One of the most important topics in service literature is service quality. Much effort has been put into developing scales to measure service quality and to find ways to improve service quality. The effect of service quality on customer satisfaction and profitability has been investigated in detail (Taylor and Baker 1994, Zeithaml 2000). As the research on service quality has been focused on consumer markets in the beginning, scales for industrial markets have been developed as well (Vandaele and Gemmel 2004, Gounaris 2005). There are also approaches going beyond service quality, aiming at Service Excellence (Gouthier, Giese and Bartl 2012, Johnston 2004). However, these approaches are focused on service providers. The situation of servitizing manufacturers is different. Therefore, we investigate the components of industrial service excellence and analyze their effect on performance. Additionally, we analyze the sales force capabilities needed in servitizing manufacturers, as these capabilities are critical for market success of services in manufacturing companies. As the goals of servitizing manufacturers are different, we differentiate between three dimensions of performance: financial performance of the service business, non-financial performance of the service business and enabler for the product business. We use a neo-configurational approach, based on the proposition that causality is complex and the individual components of industrial service excellence are characterized by conjunction, equifinality and asymmetry (Misangyi et al. 2017).
Therefore, we focus on the configurations that are necessary to achieve performance instead of the net effects of the individual components (Fiss 2007).
2 Industrial service excellence in manufacturing companies
Wirtz and Johnston (2003) as well as Johnston (2004) describe service excellence as elusive and hard to grasp. However, we identify industrial service excellence as a five-dimensional construct. Service quality is one important part of it, but there are four additional aspects that should be considered as well. We base the definition of the construct on literature as well as an interview study among 26 service managers in Austria and Bavaria.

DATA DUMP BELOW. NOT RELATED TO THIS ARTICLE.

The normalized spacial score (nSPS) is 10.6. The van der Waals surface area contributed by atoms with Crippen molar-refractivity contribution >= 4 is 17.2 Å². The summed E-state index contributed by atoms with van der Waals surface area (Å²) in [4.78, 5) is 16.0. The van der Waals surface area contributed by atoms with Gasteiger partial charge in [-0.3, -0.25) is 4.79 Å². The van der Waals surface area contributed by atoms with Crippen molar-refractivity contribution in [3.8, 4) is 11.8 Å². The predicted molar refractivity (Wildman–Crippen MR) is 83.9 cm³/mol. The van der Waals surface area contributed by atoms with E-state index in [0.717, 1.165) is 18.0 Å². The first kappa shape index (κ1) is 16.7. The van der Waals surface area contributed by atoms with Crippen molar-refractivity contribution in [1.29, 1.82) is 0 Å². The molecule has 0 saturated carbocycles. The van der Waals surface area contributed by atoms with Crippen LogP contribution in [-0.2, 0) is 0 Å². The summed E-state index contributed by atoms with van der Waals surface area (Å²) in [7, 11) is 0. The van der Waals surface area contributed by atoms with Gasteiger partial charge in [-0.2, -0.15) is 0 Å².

2.1 High service quality
The assessmentof service quality has been of utmost importance for service research. SERVQUAL developed by Parasuraman, Zeithaml and Berry (1988) and refined by Parasuraman, Berry and Zeithaml (1991) was used very often in research as well as in business practive. Many different tools to assess service quality have been developed (Cronin and Taylor 1992; Dabholkar, Thorpe and Rentz 1996). Gounaris (2005) and Vandaele and Gemmel (2004) developed a measurement tool for service quality in a B2B context to account for the specifics of business markets. Grönroos (1984) states that high service quality includes technical quality (outcome) as well as functional quality (process). There is some discussion on what is meant by high service quality. Some propose that to be excellent, the service has to be better than the customer expected it to be, which means that the service delights the customer (Rust and Oliver 2000). Johnston (2004) argues against this view and defines service excellence as being easy to doing business with. According to his framework, there are four components that are important to be excellent: delivering the promise, providing a personal touch, going the extra mile and dealing well with problems and queries. Despite the discussion on how good service quality has to be to be considered excellent, there seems to be consensus that high service quality is an important aspect of industrial service excellence.